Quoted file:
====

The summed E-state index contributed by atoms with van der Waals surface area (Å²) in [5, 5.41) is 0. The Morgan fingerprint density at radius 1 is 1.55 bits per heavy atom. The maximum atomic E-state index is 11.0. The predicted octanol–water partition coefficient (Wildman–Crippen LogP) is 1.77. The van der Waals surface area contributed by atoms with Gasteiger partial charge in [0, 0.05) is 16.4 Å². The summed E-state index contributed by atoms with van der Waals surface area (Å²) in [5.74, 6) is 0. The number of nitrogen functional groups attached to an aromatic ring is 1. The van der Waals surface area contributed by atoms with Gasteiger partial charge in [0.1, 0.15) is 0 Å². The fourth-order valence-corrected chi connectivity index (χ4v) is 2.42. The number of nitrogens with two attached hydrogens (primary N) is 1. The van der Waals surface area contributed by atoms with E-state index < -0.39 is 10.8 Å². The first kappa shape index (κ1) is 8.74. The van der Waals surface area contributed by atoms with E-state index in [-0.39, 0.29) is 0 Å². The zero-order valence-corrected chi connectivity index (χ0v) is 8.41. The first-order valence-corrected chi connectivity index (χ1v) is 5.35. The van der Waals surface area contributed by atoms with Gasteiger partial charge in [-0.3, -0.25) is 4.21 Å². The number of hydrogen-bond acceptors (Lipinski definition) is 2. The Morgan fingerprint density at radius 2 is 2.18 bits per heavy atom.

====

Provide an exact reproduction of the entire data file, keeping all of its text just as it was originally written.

The summed E-state index contributed by atoms with van der Waals surface area (Å²) in [5, 5.41) is 0. The Morgan fingerprint density at radius 1 is 1.55 bits per heavy atom. The maximum atomic E-state index is 11.0. The predicted octanol–water partition coefficient (Wildman–Crippen LogP) is 1.77. The van der Waals surface area contributed by atoms with Gasteiger partial charge in [0, 0.05) is 16.4 Å². The summed E-state index contributed by atoms with van der Waals surface area (Å²) in [5.74, 6) is 0. The number of nitrogen functional groups attached to an aromatic ring is 1. The van der Waals surface area contributed by atoms with Gasteiger partial charge in [0.1, 0.15) is 0 Å². The fourth-order valence-corrected chi connectivity index (χ4v) is 2.42. The number of nitrogens with two attached hydrogens (primary N) is 1. The van der Waals surface area contributed by atoms with E-state index < -0.39 is 10.8 Å². The first kappa shape index (κ1) is 8.74. The van der Waals surface area contributed by atoms with E-state index in [-0.39, 0.29) is 0 Å². The zero-order valence-corrected chi connectivity index (χ0v) is 8.41. The first-order valence-corrected chi connectivity index (χ1v) is 5.35. The van der Waals surface area contributed by atoms with Gasteiger partial charge in [-0.3, -0.25) is 4.21 Å². The number of hydrogen-bond acceptors (Lipinski definition) is 2. The Morgan fingerprint density at radius 2 is 2.18 bits per heavy atom.